Two days ago there was an opinion piece in the Wall Street Journal, mocking runners for their narcissism, their stupid 13.1 and 26.2 stickers and race T-shirts, and their general smug self-satisfaction. This piece pissed me off, of course, but then I thought of the reasons I keep running. I looked back at my exercise/running log from 2009, and saw the first day I ran outside--October 16, a 22-minute outdoor session. What keeps me running four years later?
1) It works (for me):
Back in 2009, I was working out a lot indoors at our campus recreation center. I'd use the rowers, the bikes, and I got over my fear of the elliptical (something about being suspended mid-air initially bugged me, but now I enjoy the lack of pounding) and the treadmill. I noticed the piece of equipment that really fired up my weight loss was the treadmill. I'm not the hugest treadmill fan, but this intrigued me.
2) It's a "lazy" workout:
On October 16, 2009, I started running outside. It felt so much freer than the treadmill, and I felt a rush. Something told me that is was something I could do, do well, and continue to do when I felt too lazy to drag ass to the REC center. It's "lazy" in that I don't have to think much about it--I get my clothes on (more on clothes later), get my shoes on, select music if I'm using music, and head out the door. I figured out a quick one-mile automatic-pilot loop in my neighborhood that I still use to this day.
3) It helps me keep my blood pressure in check:
I think America's doctors have given up on us. They've told us again and again to eat a healthy diet and to exercise, but so many of us ignore that advice. When I was going to the doctor a lot for high blood pressure care, no doctor ever told me to exercise. They seemed stunned that I'd started a regimen without their advice, and that I was trying to wean myself off the huge pills they kept wanting to prescribe. I hated going to the pharmacy every month for more and more pills. Eventually, I lost sufficient weight (though weight loss was never my primary goal) that the docs took me off all meds. I was so glad of that because less money on pills means more money on....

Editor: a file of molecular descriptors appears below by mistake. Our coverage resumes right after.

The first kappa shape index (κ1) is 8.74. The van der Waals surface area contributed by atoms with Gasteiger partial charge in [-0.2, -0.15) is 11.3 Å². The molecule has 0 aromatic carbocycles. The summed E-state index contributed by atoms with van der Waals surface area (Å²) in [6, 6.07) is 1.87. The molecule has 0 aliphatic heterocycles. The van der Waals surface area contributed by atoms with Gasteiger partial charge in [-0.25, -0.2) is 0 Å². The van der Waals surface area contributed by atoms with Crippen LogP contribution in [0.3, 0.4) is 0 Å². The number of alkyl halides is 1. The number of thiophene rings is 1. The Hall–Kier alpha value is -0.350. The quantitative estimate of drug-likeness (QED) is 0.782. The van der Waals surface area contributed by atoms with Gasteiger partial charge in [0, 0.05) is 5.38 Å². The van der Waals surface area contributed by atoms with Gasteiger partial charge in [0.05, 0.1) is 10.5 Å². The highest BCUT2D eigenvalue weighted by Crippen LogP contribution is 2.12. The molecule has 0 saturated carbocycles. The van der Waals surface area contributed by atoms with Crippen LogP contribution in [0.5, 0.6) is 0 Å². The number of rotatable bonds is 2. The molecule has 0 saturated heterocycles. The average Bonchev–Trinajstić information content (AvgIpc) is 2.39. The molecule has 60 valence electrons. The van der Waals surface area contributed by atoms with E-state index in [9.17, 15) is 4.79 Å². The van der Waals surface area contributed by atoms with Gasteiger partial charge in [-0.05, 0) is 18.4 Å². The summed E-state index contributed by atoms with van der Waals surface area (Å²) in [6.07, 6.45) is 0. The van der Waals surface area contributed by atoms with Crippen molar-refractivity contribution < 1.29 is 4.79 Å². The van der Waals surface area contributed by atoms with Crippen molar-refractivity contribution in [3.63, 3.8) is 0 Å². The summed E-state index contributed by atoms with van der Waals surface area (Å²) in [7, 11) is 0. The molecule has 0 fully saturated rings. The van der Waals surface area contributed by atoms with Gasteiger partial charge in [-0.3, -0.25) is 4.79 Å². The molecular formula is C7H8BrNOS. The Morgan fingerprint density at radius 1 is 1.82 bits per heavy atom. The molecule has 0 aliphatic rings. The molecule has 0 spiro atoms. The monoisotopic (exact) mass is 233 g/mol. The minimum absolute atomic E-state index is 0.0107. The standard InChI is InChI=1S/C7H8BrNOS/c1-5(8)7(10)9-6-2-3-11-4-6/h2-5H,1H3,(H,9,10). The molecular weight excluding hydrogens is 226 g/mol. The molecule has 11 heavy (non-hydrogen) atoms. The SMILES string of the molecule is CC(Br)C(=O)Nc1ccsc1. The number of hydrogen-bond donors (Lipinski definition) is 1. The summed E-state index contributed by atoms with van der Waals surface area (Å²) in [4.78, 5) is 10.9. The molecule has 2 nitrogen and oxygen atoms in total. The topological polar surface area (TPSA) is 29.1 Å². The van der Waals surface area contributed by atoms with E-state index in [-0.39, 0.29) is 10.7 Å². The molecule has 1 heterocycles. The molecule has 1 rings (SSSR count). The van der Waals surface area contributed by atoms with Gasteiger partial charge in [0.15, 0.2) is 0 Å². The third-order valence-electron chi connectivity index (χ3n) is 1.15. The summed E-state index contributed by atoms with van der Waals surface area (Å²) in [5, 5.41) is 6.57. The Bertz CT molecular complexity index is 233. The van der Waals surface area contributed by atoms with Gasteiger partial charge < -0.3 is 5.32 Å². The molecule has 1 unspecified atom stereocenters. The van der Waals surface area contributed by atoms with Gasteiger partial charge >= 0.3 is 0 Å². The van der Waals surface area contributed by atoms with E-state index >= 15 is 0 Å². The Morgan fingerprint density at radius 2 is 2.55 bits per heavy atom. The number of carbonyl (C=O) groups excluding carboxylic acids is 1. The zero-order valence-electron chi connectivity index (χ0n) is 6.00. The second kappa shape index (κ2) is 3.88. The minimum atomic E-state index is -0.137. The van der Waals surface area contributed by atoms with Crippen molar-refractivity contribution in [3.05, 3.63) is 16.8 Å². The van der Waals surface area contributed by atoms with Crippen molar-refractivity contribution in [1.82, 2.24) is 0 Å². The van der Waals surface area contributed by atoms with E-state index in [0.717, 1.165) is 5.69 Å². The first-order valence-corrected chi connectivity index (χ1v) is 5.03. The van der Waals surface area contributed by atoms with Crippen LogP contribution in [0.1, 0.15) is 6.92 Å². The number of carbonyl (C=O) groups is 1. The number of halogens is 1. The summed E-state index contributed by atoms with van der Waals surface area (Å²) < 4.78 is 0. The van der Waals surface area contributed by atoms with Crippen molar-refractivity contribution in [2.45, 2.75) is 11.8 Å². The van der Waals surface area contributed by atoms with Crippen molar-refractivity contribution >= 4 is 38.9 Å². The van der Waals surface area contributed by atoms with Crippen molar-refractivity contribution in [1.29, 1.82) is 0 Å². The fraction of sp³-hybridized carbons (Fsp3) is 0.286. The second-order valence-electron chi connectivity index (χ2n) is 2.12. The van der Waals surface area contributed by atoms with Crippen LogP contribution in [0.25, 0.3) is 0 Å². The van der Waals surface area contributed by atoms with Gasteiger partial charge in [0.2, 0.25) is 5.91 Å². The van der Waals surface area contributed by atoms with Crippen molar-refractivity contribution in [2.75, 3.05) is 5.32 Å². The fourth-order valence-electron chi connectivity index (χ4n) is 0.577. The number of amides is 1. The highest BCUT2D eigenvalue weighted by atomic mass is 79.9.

I'll admit to buying more running/workout clothes these days than regular clothes. But I'm also cheap, so I'll hit up the sales racks at Target, Gordman's, Bealls Outlet, Ross Dress for Less (there's always a sign at Ross Stores that labels part of their sportswear section as "Active Bottoms," which still cracks me up), TJ Maxx and Marshalls. In running clothes, I can wear obnoxious colors that I don't wear in my day-to-day wardrobe. I can be silly--and dress for a race as a tiger or a bunny (both of which I've done).
I love music, just about any kind of music. But running has made me re-consider songs I thought were rubbish--lyrically, they may be, but some crass pop songs are great for running. I don't always use music when I run, and if I'm told not to use music in a race, I don't. But I've enjoyed re-connecting with my own past musical memories when I run to eighties tunes; I love hearing hyped-up house mixes; I've run to reggae, soca and salsa music; and I've discovered a whole lot of bands and musicians I never would have heard otherwise. For a sample of my favorite running music, check out the links I've posted on the side of this blog.
So, Wall Street Journal dude, keep your sour attitude about running and runners. I've got my reasons to run and no one's going to take them from me. Running makes me feel like a bad-ass, and that can only be good.